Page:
Penmanship styles range from printing to various types of cursive writing including new American cursive, italic cursive, the handwriting without tears style and the continuous stroke. Although most children begin learning how to write with the basic printing of letters, as they develop and improve their skills, different styles of cursive writing are often introduced in the classroom.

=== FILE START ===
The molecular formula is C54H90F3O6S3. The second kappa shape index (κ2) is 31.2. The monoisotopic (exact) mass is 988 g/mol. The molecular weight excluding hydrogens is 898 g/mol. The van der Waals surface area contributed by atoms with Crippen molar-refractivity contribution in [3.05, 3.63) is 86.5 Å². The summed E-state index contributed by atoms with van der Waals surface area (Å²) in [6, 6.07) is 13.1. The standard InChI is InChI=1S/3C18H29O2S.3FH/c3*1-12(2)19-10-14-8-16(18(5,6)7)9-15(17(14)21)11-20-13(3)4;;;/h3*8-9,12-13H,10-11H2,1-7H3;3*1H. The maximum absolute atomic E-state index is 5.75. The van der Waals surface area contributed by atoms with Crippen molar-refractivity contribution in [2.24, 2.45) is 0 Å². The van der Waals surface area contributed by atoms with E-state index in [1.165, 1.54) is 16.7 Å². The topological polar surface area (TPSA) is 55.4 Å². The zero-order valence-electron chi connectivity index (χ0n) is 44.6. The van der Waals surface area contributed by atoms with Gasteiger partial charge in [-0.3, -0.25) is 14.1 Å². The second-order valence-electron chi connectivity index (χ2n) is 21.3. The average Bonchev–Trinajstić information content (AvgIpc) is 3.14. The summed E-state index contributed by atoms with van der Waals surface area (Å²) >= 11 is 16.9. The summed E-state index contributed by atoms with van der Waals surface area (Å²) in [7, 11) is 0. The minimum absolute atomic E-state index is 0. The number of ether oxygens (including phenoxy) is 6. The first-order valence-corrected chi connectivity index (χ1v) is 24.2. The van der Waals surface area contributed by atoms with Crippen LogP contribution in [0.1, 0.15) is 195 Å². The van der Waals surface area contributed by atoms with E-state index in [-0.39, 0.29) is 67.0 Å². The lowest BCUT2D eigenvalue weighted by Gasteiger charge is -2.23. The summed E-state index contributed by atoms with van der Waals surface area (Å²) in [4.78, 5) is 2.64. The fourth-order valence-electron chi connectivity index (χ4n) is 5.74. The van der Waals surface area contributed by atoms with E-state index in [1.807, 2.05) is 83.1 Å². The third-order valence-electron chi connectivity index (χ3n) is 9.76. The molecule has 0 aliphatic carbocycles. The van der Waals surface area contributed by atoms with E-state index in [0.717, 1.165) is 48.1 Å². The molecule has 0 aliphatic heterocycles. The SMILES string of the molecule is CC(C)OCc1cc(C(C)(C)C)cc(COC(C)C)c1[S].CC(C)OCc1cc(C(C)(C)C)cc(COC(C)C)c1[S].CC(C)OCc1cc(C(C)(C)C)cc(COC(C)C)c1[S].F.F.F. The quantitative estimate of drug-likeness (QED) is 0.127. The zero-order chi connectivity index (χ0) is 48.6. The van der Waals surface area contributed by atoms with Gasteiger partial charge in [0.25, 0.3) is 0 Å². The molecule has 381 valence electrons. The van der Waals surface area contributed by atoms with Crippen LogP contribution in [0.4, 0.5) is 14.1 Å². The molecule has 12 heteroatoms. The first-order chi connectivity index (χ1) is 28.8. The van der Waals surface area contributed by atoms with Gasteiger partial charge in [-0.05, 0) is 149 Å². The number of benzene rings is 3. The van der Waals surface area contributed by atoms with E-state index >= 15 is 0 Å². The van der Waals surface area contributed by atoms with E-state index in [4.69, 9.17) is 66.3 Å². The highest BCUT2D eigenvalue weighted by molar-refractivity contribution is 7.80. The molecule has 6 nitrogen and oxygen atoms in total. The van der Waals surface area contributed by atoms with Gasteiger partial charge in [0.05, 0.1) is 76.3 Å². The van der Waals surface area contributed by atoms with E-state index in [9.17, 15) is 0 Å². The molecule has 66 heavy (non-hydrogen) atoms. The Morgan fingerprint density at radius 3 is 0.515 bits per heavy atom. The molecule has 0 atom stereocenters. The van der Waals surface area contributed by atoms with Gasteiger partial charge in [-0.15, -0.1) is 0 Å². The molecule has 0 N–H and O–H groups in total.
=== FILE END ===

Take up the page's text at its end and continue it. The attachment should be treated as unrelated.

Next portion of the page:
New American cursive is a simple style that connects all letters in a modern style without a slant whereas italic cursive has more of a right slant with every letter. The modern style of cursive connects each letter with a slight right angle slant. The lettering is also more formal with tall capital letters. Penmanship, often dubbed as handwriting without tears, is a form of cursive writing where the letters take on more of a block form without any slants. The capital letters are rarely connected whereas the lowercase letters connect to one another. The continuous stroke is historically one of the most popular forms of penmanship taught in schools. Students are instructed not to lift their pencils from the page when connecting letters, and the capital letters contain loops, also known as tears, to add more of a formal, modern look to this style of penmanship.